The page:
By STEVE GALLUZZO | Sports Editor
Since it opened in 1926, Riviera Country Club has become one of the most famous golf courses in the world, hosting the PGA Tour’s annual LA event (currently called the Genesis Open), three major championships (the 1948 U.S. Open and the 1983 and 1995 PGA Championships), the 1998 U.S. Senior Open and, last month, the U.S. Amateur. Eleven years from now, another prestigious tournament could be added to the list.
On Sept. 13, the International Olympic Committee officially awarded Los Angeles the 2028 Summer Games, and Riviera has been chosen the designated venue for the golf competition, should the sport be approved through 2028 as expected. The sport has been approved for the 2020 Games in Tokyo, Japan and the 2024 Games in Paris, France.
LA has hosted the Summer Olympics twice before, in 1932 and 1984, though golf was not an event at either. Riviera did, however, host equestrian events in the 1932 Games.
Golf returned to the Olympics last summer in Rio de Janeiro after a 112-year hiatus (the sport was previously featured in the 1900 and 1904 Games). A total of 22 golfers from four nations competed at the inaugural event in Paris in 1900, when Charles Sands, a pro at the St. Andrews Golf Club in Yonkers, New York, was the men’s gold medalist after firing rounds of 82 and 85 at the Compiegne Club. The next day, Margaret Abbott of Chicago Golf Club shot a 47 over nine holes to become the first American female to win an Olympic gold medal, although she was presented a bowl, not a medal.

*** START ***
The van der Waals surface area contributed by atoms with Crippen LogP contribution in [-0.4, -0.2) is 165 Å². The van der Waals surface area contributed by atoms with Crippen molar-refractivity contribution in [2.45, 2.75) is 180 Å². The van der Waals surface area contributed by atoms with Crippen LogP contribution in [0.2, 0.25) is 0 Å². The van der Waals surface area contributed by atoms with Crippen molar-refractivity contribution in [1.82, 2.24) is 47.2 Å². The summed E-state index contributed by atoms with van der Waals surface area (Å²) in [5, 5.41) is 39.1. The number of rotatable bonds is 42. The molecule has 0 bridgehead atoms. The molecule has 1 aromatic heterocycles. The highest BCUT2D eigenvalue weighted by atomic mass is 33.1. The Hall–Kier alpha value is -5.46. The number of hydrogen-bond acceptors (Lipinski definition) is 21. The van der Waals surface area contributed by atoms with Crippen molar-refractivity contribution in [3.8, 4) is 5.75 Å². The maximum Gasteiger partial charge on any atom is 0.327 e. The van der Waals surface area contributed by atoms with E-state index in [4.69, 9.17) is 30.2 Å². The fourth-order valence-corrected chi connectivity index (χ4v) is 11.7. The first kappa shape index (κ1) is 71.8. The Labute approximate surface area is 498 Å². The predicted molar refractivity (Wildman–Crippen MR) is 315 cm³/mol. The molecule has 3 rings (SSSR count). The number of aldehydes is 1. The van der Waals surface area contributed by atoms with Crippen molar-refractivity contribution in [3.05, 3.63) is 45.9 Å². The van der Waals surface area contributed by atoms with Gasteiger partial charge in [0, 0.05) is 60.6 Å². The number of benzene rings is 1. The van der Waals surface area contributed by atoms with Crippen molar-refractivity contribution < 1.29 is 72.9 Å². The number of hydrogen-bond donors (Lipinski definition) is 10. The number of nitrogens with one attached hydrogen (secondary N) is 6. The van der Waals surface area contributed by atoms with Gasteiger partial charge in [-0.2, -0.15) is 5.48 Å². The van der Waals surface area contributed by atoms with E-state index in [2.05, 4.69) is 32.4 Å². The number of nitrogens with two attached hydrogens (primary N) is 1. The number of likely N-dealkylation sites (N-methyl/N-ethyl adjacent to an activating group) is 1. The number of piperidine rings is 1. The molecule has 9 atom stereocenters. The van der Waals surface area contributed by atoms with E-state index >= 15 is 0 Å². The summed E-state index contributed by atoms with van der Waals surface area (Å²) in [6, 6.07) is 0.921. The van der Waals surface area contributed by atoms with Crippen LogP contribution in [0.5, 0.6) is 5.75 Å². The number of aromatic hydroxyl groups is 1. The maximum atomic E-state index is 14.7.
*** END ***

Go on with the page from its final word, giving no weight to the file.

Four years later in St. Louis, 77 competitors from Canada and the U.S. competed in a match-play format at Glen Echo Country Club, with George Lyon of Richmond, Ontario, winning the individual gold medal.
Riviera, famous for its kikuyu greens and Poa annua meadow grass fairways, is accustomed to holding major golf events and although the 2028 Games are more than a decade away, security and traffic issues are of paramount concern.
As part of the deal, LA is expected to receive at least $1.8 billion from the IOC. The 2028 Games will mark the first time a U.S. city will host the Olympics since Salt Lake City hosted the Winter Games in 2002. The last time the Summer Olympics were held on American soil was 1996 in Atlanta.